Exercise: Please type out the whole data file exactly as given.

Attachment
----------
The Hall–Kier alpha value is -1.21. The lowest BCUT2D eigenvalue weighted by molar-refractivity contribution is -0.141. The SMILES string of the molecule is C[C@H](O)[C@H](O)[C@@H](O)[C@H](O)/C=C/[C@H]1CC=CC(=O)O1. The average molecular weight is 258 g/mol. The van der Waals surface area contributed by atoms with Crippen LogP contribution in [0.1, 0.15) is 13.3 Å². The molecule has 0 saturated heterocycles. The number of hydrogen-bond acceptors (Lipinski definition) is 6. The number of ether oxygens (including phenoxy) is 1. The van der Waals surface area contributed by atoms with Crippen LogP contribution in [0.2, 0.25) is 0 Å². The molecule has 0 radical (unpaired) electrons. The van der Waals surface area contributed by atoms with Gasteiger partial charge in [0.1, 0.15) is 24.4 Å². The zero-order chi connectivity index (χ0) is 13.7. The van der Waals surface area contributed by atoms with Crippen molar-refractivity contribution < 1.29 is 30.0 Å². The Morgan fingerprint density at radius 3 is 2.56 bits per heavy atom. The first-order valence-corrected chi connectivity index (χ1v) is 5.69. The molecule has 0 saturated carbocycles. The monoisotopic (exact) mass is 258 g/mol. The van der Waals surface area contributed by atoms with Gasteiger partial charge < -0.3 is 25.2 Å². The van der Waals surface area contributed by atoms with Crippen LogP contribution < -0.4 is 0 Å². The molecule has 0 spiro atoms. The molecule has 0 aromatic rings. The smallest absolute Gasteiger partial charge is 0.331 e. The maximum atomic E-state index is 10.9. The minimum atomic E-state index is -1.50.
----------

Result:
The Hall–Kier alpha value is -1.21. The lowest BCUT2D eigenvalue weighted by molar-refractivity contribution is -0.141. The SMILES string of the molecule is C[C@H](O)[C@H](O)[C@@H](O)[C@H](O)/C=C/[C@H]1CC=CC(=O)O1. The average molecular weight is 258 g/mol. The van der Waals surface area contributed by atoms with Crippen LogP contribution in [0.1, 0.15) is 13.3 Å². The molecule has 0 saturated heterocycles. The number of hydrogen-bond acceptors (Lipinski definition) is 6. The number of ether oxygens (including phenoxy) is 1. The van der Waals surface area contributed by atoms with Crippen LogP contribution in [0.2, 0.25) is 0 Å². The molecule has 0 radical (unpaired) electrons. The van der Waals surface area contributed by atoms with Gasteiger partial charge in [0.1, 0.15) is 24.4 Å². The zero-order chi connectivity index (χ0) is 13.7. The van der Waals surface area contributed by atoms with Crippen molar-refractivity contribution < 1.29 is 30.0 Å². The Morgan fingerprint density at radius 3 is 2.56 bits per heavy atom. The first-order valence-corrected chi connectivity index (χ1v) is 5.69. The molecule has 0 saturated carbocycles. The monoisotopic (exact) mass is 258 g/mol. The van der Waals surface area contributed by atoms with Gasteiger partial charge < -0.3 is 25.2 Å². The van der Waals surface area contributed by atoms with Crippen LogP contribution < -0.4 is 0 Å². The molecule has 0 spiro atoms. The molecule has 0 aromatic rings. The smallest absolute Gasteiger partial charge is 0.331 e. The maximum atomic E-state index is 10.9. The minimum atomic E-state index is -1.50.